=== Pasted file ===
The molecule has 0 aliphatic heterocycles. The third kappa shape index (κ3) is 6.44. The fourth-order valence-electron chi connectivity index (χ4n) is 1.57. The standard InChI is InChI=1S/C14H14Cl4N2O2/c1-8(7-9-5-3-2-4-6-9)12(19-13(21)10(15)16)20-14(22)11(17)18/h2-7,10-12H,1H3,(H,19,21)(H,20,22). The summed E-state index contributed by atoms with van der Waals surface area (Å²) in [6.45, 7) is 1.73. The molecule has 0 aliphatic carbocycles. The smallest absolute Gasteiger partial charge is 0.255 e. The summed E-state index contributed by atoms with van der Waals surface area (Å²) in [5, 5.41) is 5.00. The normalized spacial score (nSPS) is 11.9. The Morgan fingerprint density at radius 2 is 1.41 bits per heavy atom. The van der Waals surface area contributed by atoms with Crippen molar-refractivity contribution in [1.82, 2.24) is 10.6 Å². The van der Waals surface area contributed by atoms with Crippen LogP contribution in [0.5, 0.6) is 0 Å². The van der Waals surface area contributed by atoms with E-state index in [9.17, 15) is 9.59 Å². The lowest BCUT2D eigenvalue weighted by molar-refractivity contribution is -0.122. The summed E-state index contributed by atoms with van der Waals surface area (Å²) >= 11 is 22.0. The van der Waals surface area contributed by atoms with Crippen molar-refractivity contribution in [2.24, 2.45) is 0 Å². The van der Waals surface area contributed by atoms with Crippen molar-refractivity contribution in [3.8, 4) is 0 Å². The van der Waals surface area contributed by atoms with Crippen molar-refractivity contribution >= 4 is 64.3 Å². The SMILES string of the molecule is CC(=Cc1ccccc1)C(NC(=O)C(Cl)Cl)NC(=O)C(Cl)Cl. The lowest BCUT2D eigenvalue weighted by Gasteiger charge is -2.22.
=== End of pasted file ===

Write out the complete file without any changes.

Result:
The molecule has 0 aliphatic heterocycles. The third kappa shape index (κ3) is 6.44. The fourth-order valence-electron chi connectivity index (χ4n) is 1.57. The standard InChI is InChI=1S/C14H14Cl4N2O2/c1-8(7-9-5-3-2-4-6-9)12(19-13(21)10(15)16)20-14(22)11(17)18/h2-7,10-12H,1H3,(H,19,21)(H,20,22). The summed E-state index contributed by atoms with van der Waals surface area (Å²) in [6.45, 7) is 1.73. The molecule has 0 aliphatic carbocycles. The smallest absolute Gasteiger partial charge is 0.255 e. The summed E-state index contributed by atoms with van der Waals surface area (Å²) in [5, 5.41) is 5.00. The normalized spacial score (nSPS) is 11.9. The Morgan fingerprint density at radius 2 is 1.41 bits per heavy atom. The van der Waals surface area contributed by atoms with Crippen molar-refractivity contribution in [1.82, 2.24) is 10.6 Å². The van der Waals surface area contributed by atoms with Crippen LogP contribution in [0.5, 0.6) is 0 Å². The van der Waals surface area contributed by atoms with E-state index in [9.17, 15) is 9.59 Å². The lowest BCUT2D eigenvalue weighted by molar-refractivity contribution is -0.122. The summed E-state index contributed by atoms with van der Waals surface area (Å²) >= 11 is 22.0. The van der Waals surface area contributed by atoms with Crippen molar-refractivity contribution in [2.24, 2.45) is 0 Å². The van der Waals surface area contributed by atoms with Crippen molar-refractivity contribution in [3.8, 4) is 0 Å². The van der Waals surface area contributed by atoms with Crippen molar-refractivity contribution >= 4 is 64.3 Å². The SMILES string of the molecule is CC(=Cc1ccccc1)C(NC(=O)C(Cl)Cl)NC(=O)C(Cl)Cl. The lowest BCUT2D eigenvalue weighted by Gasteiger charge is -2.22.